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Cover Guy: Paul Cadmus by Luigi Lucioni
Posted By Terry Carbone On November 22, 2011 @ 11:35 am In American Art | No Comments
This face may look familiar to you . . . ! As our signature image for Youth and Beauty: Art of the American Twenties . Luigi Lucioni’s stellar portrait of his friend and colleague, Paul Cadmus, is reproduced on BIG posters throughout the subway system. The portrait is actually small scale, and quite intimate in expression as well. Like almost every object in the exhibition, it is an idealized image, but one that offers a very real window on the actualities of 1920s America.
Not yet established as a painter, Cadmus was a rising young advertising artist for the Blackman Company, and did drawings for ads for shoes, among other things. Many twenties artists spent time in the world of advertising, either getting their start there or supplementing their incomes. The twenties were in fact the first golden age of advertising, when the field became a “science” to which new insights into human psychology were very eager applied; Edward Bernays, a consultant to many ad firms, happened to be Sigmund Freud’s nephew. Artists in advertising embraced stylish fashion (note Cadmus’s amazing green tie!) and recalibrated the notion of artistic appearance in a way that paralleled changes in advertising design—an ad for the new industry journal, Printer’s Ink, described this fresh, unsentimental brand of advertising as “clean-cut” and “well-groomed,” referring to a modernist graphic simplicity.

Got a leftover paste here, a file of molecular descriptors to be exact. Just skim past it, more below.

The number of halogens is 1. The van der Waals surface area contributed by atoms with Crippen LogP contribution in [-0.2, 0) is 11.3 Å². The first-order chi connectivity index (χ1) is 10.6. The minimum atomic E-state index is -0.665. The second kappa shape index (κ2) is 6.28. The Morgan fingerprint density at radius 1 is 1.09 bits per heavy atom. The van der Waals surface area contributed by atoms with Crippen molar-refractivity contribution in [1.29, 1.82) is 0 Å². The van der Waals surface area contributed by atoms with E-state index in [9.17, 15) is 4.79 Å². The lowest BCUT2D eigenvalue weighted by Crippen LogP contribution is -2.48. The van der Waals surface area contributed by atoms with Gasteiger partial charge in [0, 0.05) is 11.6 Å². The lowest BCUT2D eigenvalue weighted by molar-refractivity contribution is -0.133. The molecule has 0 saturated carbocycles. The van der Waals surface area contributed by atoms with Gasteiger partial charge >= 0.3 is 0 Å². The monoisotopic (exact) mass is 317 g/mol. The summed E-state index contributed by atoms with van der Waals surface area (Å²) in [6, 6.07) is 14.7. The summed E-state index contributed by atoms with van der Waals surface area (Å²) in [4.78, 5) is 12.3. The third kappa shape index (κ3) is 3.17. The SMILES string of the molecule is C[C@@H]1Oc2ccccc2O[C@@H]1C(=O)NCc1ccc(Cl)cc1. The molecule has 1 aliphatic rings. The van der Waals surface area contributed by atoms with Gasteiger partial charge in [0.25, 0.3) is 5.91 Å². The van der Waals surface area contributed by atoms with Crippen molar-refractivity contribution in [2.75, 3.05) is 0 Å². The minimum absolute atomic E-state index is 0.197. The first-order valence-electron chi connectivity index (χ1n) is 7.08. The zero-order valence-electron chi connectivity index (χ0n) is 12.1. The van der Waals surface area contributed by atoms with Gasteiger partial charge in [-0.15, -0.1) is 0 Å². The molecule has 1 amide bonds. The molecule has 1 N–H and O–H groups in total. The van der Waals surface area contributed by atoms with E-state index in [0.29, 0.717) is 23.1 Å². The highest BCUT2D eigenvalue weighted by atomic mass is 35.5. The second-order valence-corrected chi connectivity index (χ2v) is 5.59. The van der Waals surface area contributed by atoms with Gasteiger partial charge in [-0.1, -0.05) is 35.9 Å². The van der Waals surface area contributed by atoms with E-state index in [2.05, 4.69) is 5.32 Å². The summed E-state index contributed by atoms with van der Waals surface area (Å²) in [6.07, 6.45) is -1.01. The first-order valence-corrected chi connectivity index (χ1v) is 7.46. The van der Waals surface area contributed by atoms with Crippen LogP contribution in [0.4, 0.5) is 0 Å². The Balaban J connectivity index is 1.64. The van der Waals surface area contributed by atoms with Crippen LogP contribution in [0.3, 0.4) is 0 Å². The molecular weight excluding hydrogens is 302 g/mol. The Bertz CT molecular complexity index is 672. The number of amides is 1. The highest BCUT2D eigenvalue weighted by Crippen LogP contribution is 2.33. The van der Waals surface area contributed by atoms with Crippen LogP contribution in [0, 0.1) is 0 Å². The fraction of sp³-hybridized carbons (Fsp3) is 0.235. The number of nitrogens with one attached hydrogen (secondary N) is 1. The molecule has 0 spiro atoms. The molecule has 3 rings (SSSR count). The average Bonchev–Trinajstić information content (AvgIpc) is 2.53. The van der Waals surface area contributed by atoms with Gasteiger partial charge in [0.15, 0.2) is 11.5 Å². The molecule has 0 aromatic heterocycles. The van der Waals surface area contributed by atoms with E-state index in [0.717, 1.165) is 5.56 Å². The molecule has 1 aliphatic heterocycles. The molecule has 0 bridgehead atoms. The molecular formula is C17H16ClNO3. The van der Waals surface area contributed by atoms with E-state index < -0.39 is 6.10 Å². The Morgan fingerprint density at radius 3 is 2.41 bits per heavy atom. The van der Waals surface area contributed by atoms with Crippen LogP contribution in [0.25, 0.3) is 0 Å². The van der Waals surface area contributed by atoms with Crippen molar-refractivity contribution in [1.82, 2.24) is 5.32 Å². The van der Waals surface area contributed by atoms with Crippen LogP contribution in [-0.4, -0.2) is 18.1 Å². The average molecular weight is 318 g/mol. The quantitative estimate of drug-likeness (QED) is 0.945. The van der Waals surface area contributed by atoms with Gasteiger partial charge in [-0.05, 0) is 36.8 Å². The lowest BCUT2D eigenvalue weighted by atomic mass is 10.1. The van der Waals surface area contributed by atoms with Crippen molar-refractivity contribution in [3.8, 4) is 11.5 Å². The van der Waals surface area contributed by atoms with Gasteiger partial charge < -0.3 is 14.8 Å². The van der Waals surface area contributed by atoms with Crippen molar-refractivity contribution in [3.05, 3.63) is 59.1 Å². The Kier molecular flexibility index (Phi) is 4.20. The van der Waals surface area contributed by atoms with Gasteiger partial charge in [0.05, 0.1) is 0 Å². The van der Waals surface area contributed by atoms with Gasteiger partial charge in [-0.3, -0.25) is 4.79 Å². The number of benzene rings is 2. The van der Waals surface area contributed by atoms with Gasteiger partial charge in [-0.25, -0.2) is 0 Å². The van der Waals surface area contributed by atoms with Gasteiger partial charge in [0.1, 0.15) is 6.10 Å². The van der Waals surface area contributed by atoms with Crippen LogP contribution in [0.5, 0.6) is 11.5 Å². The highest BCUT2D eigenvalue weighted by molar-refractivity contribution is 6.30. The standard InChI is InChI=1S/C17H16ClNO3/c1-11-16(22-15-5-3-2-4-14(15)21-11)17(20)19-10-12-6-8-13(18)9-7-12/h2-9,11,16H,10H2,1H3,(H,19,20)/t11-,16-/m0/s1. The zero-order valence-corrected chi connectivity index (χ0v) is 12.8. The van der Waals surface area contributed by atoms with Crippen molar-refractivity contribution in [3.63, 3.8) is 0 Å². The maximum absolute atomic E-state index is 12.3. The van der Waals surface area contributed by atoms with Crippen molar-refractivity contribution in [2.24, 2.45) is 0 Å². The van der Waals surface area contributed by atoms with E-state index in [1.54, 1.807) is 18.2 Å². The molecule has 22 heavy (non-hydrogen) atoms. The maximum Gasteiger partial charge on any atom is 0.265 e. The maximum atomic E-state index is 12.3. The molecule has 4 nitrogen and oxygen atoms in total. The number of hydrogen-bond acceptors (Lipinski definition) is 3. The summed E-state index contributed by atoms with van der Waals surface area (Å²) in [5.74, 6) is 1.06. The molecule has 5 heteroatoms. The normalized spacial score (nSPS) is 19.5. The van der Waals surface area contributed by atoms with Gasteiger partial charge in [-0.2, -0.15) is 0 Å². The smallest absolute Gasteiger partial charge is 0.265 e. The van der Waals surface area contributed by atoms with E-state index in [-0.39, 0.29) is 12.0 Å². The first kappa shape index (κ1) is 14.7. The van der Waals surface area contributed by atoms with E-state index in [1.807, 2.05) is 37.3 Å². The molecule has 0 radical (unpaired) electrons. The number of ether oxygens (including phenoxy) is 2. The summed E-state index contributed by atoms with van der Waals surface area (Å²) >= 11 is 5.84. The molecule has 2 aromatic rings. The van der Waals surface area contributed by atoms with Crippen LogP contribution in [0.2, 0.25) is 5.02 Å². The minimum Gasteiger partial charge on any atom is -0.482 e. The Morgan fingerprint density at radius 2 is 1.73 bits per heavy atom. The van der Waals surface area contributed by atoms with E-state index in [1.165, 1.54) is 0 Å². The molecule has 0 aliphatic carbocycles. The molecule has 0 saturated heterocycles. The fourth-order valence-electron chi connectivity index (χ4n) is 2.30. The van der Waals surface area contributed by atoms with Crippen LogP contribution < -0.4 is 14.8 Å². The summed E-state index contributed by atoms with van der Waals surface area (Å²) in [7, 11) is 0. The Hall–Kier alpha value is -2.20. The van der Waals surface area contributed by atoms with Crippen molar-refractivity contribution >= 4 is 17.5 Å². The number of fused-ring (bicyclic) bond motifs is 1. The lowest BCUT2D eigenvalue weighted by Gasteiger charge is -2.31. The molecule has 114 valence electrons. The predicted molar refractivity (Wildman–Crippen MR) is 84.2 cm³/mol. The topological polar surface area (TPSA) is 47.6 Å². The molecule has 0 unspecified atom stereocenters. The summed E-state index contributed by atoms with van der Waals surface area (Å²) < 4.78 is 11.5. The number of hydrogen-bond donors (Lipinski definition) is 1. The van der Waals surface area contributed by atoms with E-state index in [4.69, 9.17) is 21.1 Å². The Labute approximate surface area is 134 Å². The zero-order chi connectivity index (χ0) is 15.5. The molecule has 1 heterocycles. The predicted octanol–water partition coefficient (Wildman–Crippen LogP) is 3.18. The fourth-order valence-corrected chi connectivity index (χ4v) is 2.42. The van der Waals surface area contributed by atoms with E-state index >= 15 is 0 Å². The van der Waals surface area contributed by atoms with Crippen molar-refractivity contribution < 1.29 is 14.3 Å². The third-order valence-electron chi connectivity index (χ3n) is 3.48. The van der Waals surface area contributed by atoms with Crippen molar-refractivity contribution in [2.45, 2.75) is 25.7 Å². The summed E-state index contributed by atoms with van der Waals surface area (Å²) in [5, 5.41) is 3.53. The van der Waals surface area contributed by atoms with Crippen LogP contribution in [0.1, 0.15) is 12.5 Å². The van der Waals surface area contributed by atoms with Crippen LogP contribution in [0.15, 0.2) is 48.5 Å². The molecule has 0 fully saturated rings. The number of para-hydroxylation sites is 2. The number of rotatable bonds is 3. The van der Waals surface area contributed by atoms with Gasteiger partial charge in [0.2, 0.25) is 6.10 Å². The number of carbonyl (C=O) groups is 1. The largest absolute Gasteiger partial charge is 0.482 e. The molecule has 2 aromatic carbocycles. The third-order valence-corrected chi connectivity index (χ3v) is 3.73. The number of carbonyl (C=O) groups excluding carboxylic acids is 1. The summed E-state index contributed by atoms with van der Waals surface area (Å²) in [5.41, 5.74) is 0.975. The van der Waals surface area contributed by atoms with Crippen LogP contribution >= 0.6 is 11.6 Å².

Incidentally, the New York Art Director’s Club was founded in 1920, as the career of advertising artist solidified into something pretty close to what we know today. It’s no surprise, then, that Sinclair Lewis’s dull-minded consumer par excellence—George Babbitt—got worked up about the fact that in Europe artists were “shabby bums living in attics and feeding on booze and spaghetti,” while in the States they were” indistinguishable from any other decent businessman. “ However fashionable a career it had become, most twenties artists were pleased to leave behind their advertising days.
Stay tuned for more ideal works from Youth and Beauty and some insights into how they offer subtle windows on the actualities of life in twenties America.
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 Youth and Beauty: Art of the American Twenties: http://www.brooklynmuseum.org/exhibitions/youth_beauty/
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